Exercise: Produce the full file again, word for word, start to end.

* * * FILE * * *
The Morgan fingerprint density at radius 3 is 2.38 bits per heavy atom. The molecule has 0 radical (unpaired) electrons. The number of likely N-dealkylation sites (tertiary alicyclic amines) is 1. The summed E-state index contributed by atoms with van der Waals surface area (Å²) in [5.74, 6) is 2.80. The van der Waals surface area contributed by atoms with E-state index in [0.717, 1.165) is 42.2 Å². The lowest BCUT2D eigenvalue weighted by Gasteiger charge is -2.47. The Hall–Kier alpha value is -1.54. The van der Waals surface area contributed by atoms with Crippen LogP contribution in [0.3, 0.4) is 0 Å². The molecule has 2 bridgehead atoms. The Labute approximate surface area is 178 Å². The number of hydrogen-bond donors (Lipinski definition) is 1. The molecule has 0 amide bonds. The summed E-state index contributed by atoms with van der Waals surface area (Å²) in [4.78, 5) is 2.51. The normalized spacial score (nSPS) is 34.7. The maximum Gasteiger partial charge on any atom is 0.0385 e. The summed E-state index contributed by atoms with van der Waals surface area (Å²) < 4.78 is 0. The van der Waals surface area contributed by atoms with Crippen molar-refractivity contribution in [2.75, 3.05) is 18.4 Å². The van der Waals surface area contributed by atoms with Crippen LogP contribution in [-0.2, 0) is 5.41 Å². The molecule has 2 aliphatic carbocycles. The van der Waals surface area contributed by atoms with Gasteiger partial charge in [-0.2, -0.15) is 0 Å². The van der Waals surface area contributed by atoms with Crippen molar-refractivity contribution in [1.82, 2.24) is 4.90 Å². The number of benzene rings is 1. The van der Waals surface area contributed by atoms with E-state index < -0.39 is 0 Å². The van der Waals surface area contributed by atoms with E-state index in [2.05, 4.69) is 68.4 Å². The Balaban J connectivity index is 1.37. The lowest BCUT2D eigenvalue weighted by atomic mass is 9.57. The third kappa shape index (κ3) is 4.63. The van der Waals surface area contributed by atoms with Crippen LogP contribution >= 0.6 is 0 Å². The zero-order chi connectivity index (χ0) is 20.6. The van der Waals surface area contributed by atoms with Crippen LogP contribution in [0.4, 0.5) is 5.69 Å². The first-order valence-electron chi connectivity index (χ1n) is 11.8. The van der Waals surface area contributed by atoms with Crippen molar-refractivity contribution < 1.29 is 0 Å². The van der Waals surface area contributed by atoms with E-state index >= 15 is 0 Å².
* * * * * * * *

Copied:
The Morgan fingerprint density at radius 3 is 2.38 bits per heavy atom. The molecule has 0 radical (unpaired) electrons. The number of likely N-dealkylation sites (tertiary alicyclic amines) is 1. The summed E-state index contributed by atoms with van der Waals surface area (Å²) in [5.74, 6) is 2.80. The van der Waals surface area contributed by atoms with E-state index in [0.717, 1.165) is 42.2 Å². The lowest BCUT2D eigenvalue weighted by Gasteiger charge is -2.47. The Hall–Kier alpha value is -1.54. The van der Waals surface area contributed by atoms with Crippen LogP contribution in [0.3, 0.4) is 0 Å². The molecule has 2 bridgehead atoms. The Labute approximate surface area is 178 Å². The number of hydrogen-bond donors (Lipinski definition) is 1. The molecule has 0 amide bonds. The summed E-state index contributed by atoms with van der Waals surface area (Å²) in [4.78, 5) is 2.51. The normalized spacial score (nSPS) is 34.7. The maximum Gasteiger partial charge on any atom is 0.0385 e. The summed E-state index contributed by atoms with van der Waals surface area (Å²) < 4.78 is 0. The van der Waals surface area contributed by atoms with Crippen molar-refractivity contribution in [2.75, 3.05) is 18.4 Å². The van der Waals surface area contributed by atoms with Crippen LogP contribution in [-0.2, 0) is 5.41 Å². The molecule has 2 aliphatic carbocycles. The van der Waals surface area contributed by atoms with Gasteiger partial charge in [-0.2, -0.15) is 0 Å². The van der Waals surface area contributed by atoms with Crippen molar-refractivity contribution in [1.82, 2.24) is 4.90 Å². The number of benzene rings is 1. The van der Waals surface area contributed by atoms with E-state index < -0.39 is 0 Å². The van der Waals surface area contributed by atoms with E-state index in [2.05, 4.69) is 68.4 Å². The Balaban J connectivity index is 1.37. The lowest BCUT2D eigenvalue weighted by atomic mass is 9.57. The third kappa shape index (κ3) is 4.63. The van der Waals surface area contributed by atoms with Crippen LogP contribution >= 0.6 is 0 Å². The zero-order chi connectivity index (χ0) is 20.6. The van der Waals surface area contributed by atoms with Crippen LogP contribution in [0.4, 0.5) is 5.69 Å². The first-order valence-electron chi connectivity index (χ1n) is 11.8. The van der Waals surface area contributed by atoms with Crippen molar-refractivity contribution < 1.29 is 0 Å². The van der Waals surface area contributed by atoms with E-state index >= 15 is 0 Å².